My recent post 'hands' meant to talk about lending your hands to those in need as I took the time to do with the Laundry Love project got quite a little stir going. Thanks to each of you who encouraged me with your thoughts on the project and on my involvement. Honestly, it was I who was blessed by the experience more than I'm sure I was able to bless anyone else.
This post reminds me a bit of the same song I used in that entry but another line...
Give me your arms for the brokenhearted...
This past weekend I attended a benefit concert called Sing: Freedom. The concert put on my CoffeeandPieStudios was to benefit the Florida Coalition against Human Trafficking. I was feeling more inspired for this cause a day or two before the concert when in casual conversation I heard a guy (in his late 20s) say, 'slavery doesn't exist in the US anymore'. You know your from America when you find ways to keep injustice from your mind, or in some cases ignore that they even exist. I (and perhaps we) live in a country in which it is easy to overlook our responsibilities to those less fortunate than ourselves.
The US Department of Justice states that 800,000 victims are trafficked across international borders every year. 18-20K of those victims are brought into the US, with Florida reportedly receiving a large percentage of those victims. Not only does this mean that slavery is very much alive in the US and in my own state of Florida but it is thriving in the desperation our economic crisis has brought on.
One story on the website speaks of an 11 year old girl sold into slavery by her own mother. That is how she came to live in the US but thankfully, that's not how her story ends. While her innocence and childhood were taken from her and her rescuers cannot hope to restore those, she has been freed and is living what the story describes as 'the life of a typical teenager'.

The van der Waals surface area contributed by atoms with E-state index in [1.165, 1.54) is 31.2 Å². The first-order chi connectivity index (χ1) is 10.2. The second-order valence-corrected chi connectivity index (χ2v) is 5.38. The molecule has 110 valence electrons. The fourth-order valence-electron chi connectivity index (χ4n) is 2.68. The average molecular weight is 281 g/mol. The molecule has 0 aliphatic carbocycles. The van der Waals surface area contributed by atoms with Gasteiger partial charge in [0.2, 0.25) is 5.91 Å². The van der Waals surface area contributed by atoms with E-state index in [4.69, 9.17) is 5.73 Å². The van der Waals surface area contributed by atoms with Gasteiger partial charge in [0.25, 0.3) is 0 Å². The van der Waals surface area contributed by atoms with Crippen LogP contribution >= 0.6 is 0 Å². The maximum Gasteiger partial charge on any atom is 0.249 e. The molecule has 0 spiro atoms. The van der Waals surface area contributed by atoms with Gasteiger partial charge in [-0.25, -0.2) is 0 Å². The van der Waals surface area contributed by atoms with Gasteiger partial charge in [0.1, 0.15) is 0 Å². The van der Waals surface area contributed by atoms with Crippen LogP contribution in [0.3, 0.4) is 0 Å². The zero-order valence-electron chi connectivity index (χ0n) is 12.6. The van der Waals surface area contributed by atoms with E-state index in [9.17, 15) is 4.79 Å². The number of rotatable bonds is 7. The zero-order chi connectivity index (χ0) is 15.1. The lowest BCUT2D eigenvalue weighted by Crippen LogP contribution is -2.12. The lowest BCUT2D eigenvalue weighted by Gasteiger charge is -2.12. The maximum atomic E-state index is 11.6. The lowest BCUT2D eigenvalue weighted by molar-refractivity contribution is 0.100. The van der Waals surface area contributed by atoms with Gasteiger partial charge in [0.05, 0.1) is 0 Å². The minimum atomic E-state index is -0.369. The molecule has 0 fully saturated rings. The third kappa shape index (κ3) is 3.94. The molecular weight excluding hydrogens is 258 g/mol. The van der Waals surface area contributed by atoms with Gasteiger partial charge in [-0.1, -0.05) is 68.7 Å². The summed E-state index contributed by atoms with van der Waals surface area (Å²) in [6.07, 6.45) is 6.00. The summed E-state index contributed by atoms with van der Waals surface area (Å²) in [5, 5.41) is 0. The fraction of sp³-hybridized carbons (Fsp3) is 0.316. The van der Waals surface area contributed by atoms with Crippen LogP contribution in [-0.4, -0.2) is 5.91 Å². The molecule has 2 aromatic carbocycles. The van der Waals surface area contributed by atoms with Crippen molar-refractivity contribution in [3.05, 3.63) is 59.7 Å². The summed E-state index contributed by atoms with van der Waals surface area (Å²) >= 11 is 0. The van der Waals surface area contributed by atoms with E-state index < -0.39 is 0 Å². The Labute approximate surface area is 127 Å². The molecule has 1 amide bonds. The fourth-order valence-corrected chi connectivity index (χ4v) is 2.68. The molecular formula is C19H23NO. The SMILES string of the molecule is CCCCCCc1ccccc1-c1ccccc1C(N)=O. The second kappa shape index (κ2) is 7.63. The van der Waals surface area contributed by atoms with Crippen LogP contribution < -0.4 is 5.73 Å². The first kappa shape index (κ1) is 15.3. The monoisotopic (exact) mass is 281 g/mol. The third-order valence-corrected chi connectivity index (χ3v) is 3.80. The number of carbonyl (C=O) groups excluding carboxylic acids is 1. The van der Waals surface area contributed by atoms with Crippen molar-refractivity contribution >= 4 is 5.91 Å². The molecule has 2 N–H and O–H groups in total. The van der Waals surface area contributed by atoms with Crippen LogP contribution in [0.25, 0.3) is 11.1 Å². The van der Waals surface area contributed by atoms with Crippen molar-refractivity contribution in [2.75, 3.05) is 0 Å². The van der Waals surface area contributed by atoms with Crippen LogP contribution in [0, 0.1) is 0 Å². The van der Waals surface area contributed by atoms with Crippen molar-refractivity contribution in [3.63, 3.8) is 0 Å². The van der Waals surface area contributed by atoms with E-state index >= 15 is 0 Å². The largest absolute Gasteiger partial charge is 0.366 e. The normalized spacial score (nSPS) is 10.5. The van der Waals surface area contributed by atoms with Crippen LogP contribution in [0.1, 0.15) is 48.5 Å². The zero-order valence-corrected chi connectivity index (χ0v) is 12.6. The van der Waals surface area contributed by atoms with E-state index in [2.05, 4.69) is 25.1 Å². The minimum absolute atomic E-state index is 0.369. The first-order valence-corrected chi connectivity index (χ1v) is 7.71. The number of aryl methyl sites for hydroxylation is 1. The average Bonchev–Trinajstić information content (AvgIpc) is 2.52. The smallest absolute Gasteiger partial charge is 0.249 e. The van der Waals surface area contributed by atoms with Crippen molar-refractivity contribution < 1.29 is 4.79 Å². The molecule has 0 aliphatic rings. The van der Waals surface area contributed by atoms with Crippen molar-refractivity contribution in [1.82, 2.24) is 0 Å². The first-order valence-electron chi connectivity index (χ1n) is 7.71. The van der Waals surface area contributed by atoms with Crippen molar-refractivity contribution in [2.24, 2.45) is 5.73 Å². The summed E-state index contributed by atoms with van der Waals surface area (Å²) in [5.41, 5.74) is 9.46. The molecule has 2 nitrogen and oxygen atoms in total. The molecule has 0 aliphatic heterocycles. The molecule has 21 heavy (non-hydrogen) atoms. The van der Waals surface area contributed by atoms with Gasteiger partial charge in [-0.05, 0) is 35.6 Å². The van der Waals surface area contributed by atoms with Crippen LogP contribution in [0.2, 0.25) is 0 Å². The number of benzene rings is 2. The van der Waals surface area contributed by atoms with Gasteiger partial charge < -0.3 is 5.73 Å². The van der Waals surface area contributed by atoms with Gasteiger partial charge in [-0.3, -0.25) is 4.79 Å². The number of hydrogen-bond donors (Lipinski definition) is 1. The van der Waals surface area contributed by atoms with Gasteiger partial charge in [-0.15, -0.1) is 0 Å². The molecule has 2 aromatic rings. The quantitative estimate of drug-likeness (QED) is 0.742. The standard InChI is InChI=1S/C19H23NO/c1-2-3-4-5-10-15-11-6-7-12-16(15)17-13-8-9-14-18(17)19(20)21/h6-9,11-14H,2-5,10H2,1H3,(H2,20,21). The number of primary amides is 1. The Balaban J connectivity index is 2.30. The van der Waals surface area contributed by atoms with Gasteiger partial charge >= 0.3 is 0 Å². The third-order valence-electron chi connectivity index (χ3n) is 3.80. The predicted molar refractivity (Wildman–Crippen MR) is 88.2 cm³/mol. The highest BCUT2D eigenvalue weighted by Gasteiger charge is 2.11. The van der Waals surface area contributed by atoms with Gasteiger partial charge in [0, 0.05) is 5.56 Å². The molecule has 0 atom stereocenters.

A difference is being made.
Sing: Freedom raised awareness that trafficking is happening even here in our own city. A speaker from the Coalition was present to tell stories of recovered victims who have been and are still being rehabilitated. Sing: Freedom also featured the musical talents of several local artists that included Pam Affronti, The Broken, Glasgow, and Watermark Church's worship band. It was an eclectic mix of styles but I was impressed with the talent of each group.
My eyes were opened to the issue of Trafficking by a coworker of mine who even now is in Cambodia working in a prostitute recovery facility for those coming out of this life. Her love for those who this injustice has broken down speaks volumes to me and to others around her. It was special to join her for the concert and in support of a wonderful cause. I hope to see in the years to come freedom for all who live on American soil, as well as those in other countries. I am not naive enough however, to believe that change can happen without me getting involved.
It is easy to want a change. Change has perhaps been the most overused word in the US vocab since the election campaign and continues to be thrown around flippantly nationwide today. Change requires action, from each of us. Hope all you want, but don't forget to get your hands dirty for a cause.
To join the cause, visit: http://www.stophumantrafficking.org/News.htm
If you want to be free, there is but one way; it is to guarantee an equally full measure of liberty to all your neighbors. There is no other. - Carl Shurz